Type 23 (Duke Class) Frigate (UK)

HMS Norfolk HMS Norfolk HMS Northumberland HMS Northumberland HMS Portland
The Type 22 frigates are among the most successful warships built for the Royal Navy since 1945, but their continued evolution has led to a ship that is probably closer to a cruiser or destroyer (in terms of capability and cost) than a simple frigate, particularly in their weapons fit. What was needed was a smaller more modest design that could back up the Type 22s and provide the numbers required for the Royal Navy to maintain their out-of-area commitments. Initial design work was started in conjunction with the shipbuilders, and the new design would be known as the Type 23. It was originally designed to act as a platform for a towed sonar array, carry light missile system against air attack and have facilities to land and refuel helicopters, although it would not carry a hangar. This was basically to keep the unit cost to around £70 million and in many ways, resembled the philosophy behind the limited capability Type 14 frigates of the 1950s.

As a result of the Falklands conflict the design was recast, lengthening the hull by 15 meters, adding a hangar for helicopter operations, light automatic guns and the Seawolf missile system. The ship now began to approach the Type 22 for cost and complexity and these were not yet the last changes that would be made. Modifications were made to damage control arrangements, and the ship was divided into five self-contained fire control zones, each with their own fire-fighting equipment, escape routes and electrical power supply. New fireproof materials and non-toxic substances were incorporated into the design, and many areas were armoured against shrapnel damage. Length thus increased to 133 meters overall, and displacement (fully loaded) rose to 3,100 tonnes.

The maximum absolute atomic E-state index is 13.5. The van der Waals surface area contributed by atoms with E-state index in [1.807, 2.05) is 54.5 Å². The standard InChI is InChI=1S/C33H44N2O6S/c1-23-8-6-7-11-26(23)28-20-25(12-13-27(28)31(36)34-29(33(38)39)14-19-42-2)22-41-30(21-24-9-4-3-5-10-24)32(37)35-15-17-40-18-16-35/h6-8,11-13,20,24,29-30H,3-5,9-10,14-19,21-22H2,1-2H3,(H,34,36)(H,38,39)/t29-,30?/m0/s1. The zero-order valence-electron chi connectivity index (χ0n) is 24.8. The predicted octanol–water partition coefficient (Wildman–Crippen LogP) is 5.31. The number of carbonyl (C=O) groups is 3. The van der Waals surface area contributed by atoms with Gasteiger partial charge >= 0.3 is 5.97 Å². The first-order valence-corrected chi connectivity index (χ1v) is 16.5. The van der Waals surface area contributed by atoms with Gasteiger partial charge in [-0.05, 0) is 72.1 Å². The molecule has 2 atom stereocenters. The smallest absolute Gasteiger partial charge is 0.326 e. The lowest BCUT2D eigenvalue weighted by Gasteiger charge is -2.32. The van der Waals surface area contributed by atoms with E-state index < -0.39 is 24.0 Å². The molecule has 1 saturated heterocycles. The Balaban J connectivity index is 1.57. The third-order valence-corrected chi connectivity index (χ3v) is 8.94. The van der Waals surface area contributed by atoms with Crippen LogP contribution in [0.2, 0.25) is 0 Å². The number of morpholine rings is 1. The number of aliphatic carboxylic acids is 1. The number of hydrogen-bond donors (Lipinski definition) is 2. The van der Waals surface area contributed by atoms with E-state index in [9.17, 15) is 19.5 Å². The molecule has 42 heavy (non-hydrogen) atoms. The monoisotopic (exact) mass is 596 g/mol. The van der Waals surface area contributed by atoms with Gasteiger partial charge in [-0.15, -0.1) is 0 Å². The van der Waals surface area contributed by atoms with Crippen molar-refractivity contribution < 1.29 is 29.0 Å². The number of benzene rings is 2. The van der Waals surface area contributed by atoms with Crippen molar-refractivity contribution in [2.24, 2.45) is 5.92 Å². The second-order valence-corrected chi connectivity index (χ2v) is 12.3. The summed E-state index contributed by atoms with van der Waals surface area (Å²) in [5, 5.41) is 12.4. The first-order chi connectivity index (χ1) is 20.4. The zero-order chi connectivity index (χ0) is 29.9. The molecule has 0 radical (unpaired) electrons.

Some of these decisions caused a series of political battles, including selection of the surface-to-surface missile system and the choice of the tracking radar for the Seawolf missile system. To this was also added the eventual cancellation of the CACS-4 and the tendering for a new command system, which meant that the early Type 23s were without a computer command system at all. On top of this, the Government was slow to place orders despite the importance of the Type 23 to the Royal Navy. This caused apprehension to among those dockyards that were looking for work and those in political circles seeking a commitment to maintain a 50-ship destroyer and frigate fleet. Despite the various technical and political problems that have surrounded the Type 23 frigate, the final ship is a well balanced design but also an excellent anti-submarine platform.

Ship Names: Norfolk, Argyll, Lancaster, Marlborough, Iron Duke, Monmouth Montrose, Westminster, Northumberland, Richmond, Somerset, Grafton Sutherland, Kent, Portland, St Albans.

How to cite this article: Antill, P. (12 January 2001), Type 23 (Duke Class) Frigate (UK), http://www.historyofwar.org/articles/weapons_type23frigate.html l

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